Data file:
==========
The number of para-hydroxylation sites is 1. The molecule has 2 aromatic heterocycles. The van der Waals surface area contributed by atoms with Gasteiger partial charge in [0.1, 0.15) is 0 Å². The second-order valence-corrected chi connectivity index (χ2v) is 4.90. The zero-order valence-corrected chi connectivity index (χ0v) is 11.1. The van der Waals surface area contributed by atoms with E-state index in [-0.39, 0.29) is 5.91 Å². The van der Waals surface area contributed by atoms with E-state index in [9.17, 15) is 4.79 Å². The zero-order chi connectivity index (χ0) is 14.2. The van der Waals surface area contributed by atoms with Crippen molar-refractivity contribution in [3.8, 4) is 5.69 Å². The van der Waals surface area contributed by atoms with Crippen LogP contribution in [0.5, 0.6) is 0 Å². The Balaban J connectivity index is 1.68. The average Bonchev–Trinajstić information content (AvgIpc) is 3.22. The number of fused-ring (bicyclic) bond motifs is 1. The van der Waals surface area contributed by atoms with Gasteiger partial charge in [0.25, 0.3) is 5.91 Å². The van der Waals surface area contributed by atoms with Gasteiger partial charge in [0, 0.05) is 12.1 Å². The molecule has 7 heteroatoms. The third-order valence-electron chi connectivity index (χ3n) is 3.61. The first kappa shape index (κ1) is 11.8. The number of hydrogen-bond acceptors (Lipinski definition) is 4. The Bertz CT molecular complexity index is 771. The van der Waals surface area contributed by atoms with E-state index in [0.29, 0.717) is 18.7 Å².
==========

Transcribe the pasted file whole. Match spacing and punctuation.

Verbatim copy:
The number of para-hydroxylation sites is 1. The molecule has 2 aromatic heterocycles. The van der Waals surface area contributed by atoms with Gasteiger partial charge in [0.1, 0.15) is 0 Å². The second-order valence-corrected chi connectivity index (χ2v) is 4.90. The zero-order valence-corrected chi connectivity index (χ0v) is 11.1. The van der Waals surface area contributed by atoms with E-state index in [-0.39, 0.29) is 5.91 Å². The van der Waals surface area contributed by atoms with E-state index in [9.17, 15) is 4.79 Å². The zero-order chi connectivity index (χ0) is 14.2. The van der Waals surface area contributed by atoms with Crippen molar-refractivity contribution in [3.8, 4) is 5.69 Å². The van der Waals surface area contributed by atoms with Crippen LogP contribution in [0.5, 0.6) is 0 Å². The Balaban J connectivity index is 1.68. The average Bonchev–Trinajstić information content (AvgIpc) is 3.22. The number of fused-ring (bicyclic) bond motifs is 1. The van der Waals surface area contributed by atoms with Gasteiger partial charge in [0.25, 0.3) is 5.91 Å². The van der Waals surface area contributed by atoms with Gasteiger partial charge in [0, 0.05) is 12.1 Å². The molecule has 7 heteroatoms. The third-order valence-electron chi connectivity index (χ3n) is 3.61. The first kappa shape index (κ1) is 11.8. The number of hydrogen-bond acceptors (Lipinski definition) is 4. The Bertz CT molecular complexity index is 771. The van der Waals surface area contributed by atoms with E-state index in [0.29, 0.717) is 18.7 Å².